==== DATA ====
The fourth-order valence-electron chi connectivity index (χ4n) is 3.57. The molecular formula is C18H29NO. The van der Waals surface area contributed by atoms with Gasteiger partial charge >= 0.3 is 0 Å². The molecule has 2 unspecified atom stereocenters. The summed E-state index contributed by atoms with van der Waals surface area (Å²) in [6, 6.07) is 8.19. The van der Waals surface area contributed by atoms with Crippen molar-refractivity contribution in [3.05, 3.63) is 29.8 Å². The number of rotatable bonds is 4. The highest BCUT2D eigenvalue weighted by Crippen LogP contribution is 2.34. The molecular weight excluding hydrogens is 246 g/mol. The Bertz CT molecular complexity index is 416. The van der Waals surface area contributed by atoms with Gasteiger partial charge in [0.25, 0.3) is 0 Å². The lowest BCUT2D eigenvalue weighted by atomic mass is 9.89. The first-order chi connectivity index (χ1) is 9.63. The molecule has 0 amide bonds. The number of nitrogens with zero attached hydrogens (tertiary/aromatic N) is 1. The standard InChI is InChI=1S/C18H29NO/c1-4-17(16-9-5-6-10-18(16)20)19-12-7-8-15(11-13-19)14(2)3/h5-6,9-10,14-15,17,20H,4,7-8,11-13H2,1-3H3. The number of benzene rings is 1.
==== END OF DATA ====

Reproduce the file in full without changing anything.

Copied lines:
The fourth-order valence-electron chi connectivity index (χ4n) is 3.57. The molecular formula is C18H29NO. The van der Waals surface area contributed by atoms with Gasteiger partial charge >= 0.3 is 0 Å². The molecule has 2 unspecified atom stereocenters. The summed E-state index contributed by atoms with van der Waals surface area (Å²) in [6, 6.07) is 8.19. The van der Waals surface area contributed by atoms with Crippen molar-refractivity contribution in [3.05, 3.63) is 29.8 Å². The number of rotatable bonds is 4. The highest BCUT2D eigenvalue weighted by Crippen LogP contribution is 2.34. The molecular weight excluding hydrogens is 246 g/mol. The Bertz CT molecular complexity index is 416. The van der Waals surface area contributed by atoms with Gasteiger partial charge in [0.25, 0.3) is 0 Å². The lowest BCUT2D eigenvalue weighted by atomic mass is 9.89. The first-order chi connectivity index (χ1) is 9.63. The molecule has 0 amide bonds. The number of nitrogens with zero attached hydrogens (tertiary/aromatic N) is 1. The standard InChI is InChI=1S/C18H29NO/c1-4-17(16-9-5-6-10-18(16)20)19-12-7-8-15(11-13-19)14(2)3/h5-6,9-10,14-15,17,20H,4,7-8,11-13H2,1-3H3. The number of benzene rings is 1.